When 12:00 PM - 1:30 PM Jul 21, 2023
Where 1017 HH Dow or virtual
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PhD defense: "Leveraging Advanced Characterization Techniques to Study Eutectic Pattern Formation in 4D"


Paul Chao
Shahani group

The solid ordered patterns forming from a disordered liquid state are ubiquitous throughout nature. Eutectics in particular show various types of patterns, including: lamellae, rods or labyrinthine, which are governed by growth laws determining their periodicity. Unfortunately, these laws may not adequately predict arrangement in eutectic systems containing a faceted or intermetallic phase, e.g. Si, Al2Cu or Al3Ni. These non-metal phases have an anisotropy of interfacial energy and/or mobility with respect to the liquid and/or solid phases and may lead to a faceted growth front. These effects have been hypothesized to influence the coupling of the solute diffusion fields ahead of the composite eutectic growth front and thus modify the resulting two-phase pattern that solidifies. 

This thesis examines three binary aluminum-containing eutectic alloys containing a faceted nonmetal phase: Al-Si, Al-Al2Cu and Al-Al3Ni. Each alloy system exhibits a unique eutectic microstructure: coral-like, labyrinthine or lamellar, and aligned rod-like, respectively. I explore how the pattern selection mechanisms are governed by crystalline anisotropy and growth velocity using state-of-the-art experimental techniques. The self-organization process is characterized in three dimensions using destructive slice-and-view scanning electron microscopy and also in four dimensions using non-destructive synchrotron-based X-ray transmission microscopy.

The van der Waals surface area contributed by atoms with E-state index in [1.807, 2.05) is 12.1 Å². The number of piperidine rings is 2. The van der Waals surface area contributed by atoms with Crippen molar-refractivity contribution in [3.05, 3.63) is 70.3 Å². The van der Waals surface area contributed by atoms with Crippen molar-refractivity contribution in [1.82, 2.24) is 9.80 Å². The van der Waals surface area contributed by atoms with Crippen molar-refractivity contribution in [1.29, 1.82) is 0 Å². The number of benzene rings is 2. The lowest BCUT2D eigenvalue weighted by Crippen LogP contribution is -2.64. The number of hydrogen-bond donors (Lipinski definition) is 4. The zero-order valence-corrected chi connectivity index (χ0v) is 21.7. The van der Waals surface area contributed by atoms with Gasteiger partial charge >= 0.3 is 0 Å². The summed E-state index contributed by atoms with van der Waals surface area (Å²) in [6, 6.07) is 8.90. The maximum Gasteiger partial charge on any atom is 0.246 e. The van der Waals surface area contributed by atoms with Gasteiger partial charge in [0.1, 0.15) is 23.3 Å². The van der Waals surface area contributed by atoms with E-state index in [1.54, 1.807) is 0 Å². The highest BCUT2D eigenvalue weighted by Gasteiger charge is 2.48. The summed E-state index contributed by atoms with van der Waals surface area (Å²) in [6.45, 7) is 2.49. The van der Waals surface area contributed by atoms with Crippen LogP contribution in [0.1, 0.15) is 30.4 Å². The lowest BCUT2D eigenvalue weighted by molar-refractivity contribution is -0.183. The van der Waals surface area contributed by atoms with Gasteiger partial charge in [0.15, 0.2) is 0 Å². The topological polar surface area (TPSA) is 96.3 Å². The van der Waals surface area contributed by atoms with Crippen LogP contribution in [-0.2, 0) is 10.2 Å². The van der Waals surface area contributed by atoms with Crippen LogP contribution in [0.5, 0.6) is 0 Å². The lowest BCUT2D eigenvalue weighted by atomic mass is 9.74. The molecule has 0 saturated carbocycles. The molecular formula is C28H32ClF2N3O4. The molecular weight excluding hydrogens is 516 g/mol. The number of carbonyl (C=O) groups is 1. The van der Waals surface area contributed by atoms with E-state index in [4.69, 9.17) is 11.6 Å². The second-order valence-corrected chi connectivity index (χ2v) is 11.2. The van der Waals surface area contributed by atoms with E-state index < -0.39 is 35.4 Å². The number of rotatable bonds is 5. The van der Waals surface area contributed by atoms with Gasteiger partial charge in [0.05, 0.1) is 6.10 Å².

I leverage these available tools and techniques and also develop novel reconstruction, processing, visualization, and analysis methods, to explore solidification dynamics of eutectics in unprecedented detail. The high-dimensional imaging data opens the doors to a wealth of information on the kinetics of eutectic solidification in highly anisotropic materials. The experimental results can be used to test the predictions of existing theory and set new directions for the refinement of theory. 

To the best of my knowledge, I am the first to characterize and experimentally measure the interfacial dynamics of eutectic growth in 4D in the sub-micrometer regime and under realistic growth conditions (e.g., directional solidification). The findings in my thesis provides a clearer understanding of the mechanism governing pattern selection during eutectic solidification, with attention to anisotropic systems.